Concerns have been raised in today’s Evening News about parts of East Lothian being “left bare” as a result of a shake-up of ambulance cover.
The Scottish Ambulance Service has confirmed that one vehicle and five members of staff have been redeployed from Haddington ambulance station to Musselburgh 11 miles away following a review of demand. And there are worries that ambulances that should be on call for North Berwick and Dunbar are increasingly being diverted to Edinburgh.
A move to make the optimum use of resources – particularly in these straitened times – is the right one. And there is little doubt this is a difficult balance to achieve.
But there must be a concern that when resources are tight all areas have an adequate service.
Emergency crews have a target response time of eight minutes, yet there are claims it can take more than 30 minutes on occasions for ambulances to arrive in parts of East Lothian.
There is now a clear need to closely monitor areas like Dunbar and North Berwick to make sure any weaknesses are quickly identified and plugged.
Are these eight minute response times being met for East Lothian’s towns and villages? It is essential that they are: lives are on the line.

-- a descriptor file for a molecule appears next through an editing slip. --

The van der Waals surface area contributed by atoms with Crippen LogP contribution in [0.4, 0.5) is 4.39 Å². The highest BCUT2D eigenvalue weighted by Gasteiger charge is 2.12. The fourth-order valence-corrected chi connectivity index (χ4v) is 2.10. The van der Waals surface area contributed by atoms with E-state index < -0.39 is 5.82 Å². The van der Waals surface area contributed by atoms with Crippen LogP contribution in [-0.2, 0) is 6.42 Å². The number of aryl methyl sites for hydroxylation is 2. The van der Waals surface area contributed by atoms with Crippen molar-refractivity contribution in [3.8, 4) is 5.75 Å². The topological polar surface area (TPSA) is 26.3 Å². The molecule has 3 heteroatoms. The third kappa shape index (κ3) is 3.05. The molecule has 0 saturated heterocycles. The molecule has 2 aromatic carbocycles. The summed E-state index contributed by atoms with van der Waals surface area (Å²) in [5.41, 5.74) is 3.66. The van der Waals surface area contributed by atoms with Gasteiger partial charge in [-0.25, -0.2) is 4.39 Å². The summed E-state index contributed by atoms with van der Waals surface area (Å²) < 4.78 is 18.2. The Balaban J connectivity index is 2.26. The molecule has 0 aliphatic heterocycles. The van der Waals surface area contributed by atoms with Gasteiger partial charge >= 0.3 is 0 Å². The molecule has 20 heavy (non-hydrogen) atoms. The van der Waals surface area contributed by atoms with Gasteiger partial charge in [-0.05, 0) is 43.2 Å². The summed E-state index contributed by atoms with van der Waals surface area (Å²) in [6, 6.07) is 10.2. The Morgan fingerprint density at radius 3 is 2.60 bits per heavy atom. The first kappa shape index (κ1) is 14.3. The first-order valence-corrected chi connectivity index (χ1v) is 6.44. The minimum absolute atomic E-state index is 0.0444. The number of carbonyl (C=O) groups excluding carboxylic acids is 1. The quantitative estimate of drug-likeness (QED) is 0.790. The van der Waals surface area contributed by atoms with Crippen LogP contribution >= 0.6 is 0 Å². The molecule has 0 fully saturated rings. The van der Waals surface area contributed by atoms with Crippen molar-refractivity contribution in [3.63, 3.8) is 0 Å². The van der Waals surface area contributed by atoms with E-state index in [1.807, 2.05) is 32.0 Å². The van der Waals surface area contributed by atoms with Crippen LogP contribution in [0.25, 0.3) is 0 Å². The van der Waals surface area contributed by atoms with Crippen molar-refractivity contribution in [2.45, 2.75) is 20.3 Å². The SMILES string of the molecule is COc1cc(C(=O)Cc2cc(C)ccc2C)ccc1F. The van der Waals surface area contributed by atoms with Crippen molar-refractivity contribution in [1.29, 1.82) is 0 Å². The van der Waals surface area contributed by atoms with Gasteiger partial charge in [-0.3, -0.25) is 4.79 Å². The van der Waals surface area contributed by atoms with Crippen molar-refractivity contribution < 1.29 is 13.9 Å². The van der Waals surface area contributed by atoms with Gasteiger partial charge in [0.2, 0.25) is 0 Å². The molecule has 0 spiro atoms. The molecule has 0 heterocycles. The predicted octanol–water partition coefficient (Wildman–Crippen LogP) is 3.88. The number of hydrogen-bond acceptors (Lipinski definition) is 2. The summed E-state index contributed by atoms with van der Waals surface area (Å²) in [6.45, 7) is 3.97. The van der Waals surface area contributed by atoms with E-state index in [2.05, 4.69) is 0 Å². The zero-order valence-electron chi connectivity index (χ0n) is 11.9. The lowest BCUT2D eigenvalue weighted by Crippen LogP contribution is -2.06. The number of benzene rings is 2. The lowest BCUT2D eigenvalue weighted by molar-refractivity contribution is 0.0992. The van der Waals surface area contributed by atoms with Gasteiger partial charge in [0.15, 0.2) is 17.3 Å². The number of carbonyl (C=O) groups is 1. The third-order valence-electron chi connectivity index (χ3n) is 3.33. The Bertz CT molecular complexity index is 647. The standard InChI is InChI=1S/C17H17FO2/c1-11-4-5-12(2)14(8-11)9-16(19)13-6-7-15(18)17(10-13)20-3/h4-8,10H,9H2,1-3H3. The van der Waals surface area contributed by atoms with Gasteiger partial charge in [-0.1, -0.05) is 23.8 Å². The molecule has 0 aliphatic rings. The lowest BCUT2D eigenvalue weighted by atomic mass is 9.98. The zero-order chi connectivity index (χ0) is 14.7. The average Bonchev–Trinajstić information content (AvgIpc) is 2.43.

In 2006, following an Evening News expose into shocking care standards of the elderly, one of the key recommendations of a subsequent inquiry was the appointment of a older people’s champion at Edinburgh’s flagship Royal Infirmary.
The idea was accepted, but after a year the post disappeared as health chiefs decided everything was “now fine”.
Well it is now apparent that everything is not fine. Six years on the ERI is at the centre of a mirror image scandal after a highly critical report by Healthcare Improvement Scotland. And once again Evening News readers – like former Lord Provost Norman Irons in 2006 – are contacting us with allegations of neglect of elderly relatives.
This has rightly led to renewed calls for the post to be resurrected.
One person, of course, cannot be expected to solve all the issues.
But reinstating the position would be a signal of intent from NHS Lothian, while also ensuring that there was a constant presence in the organisation championing the particular issues surrounding the care of older people. Let’s bring back our old people’s champion.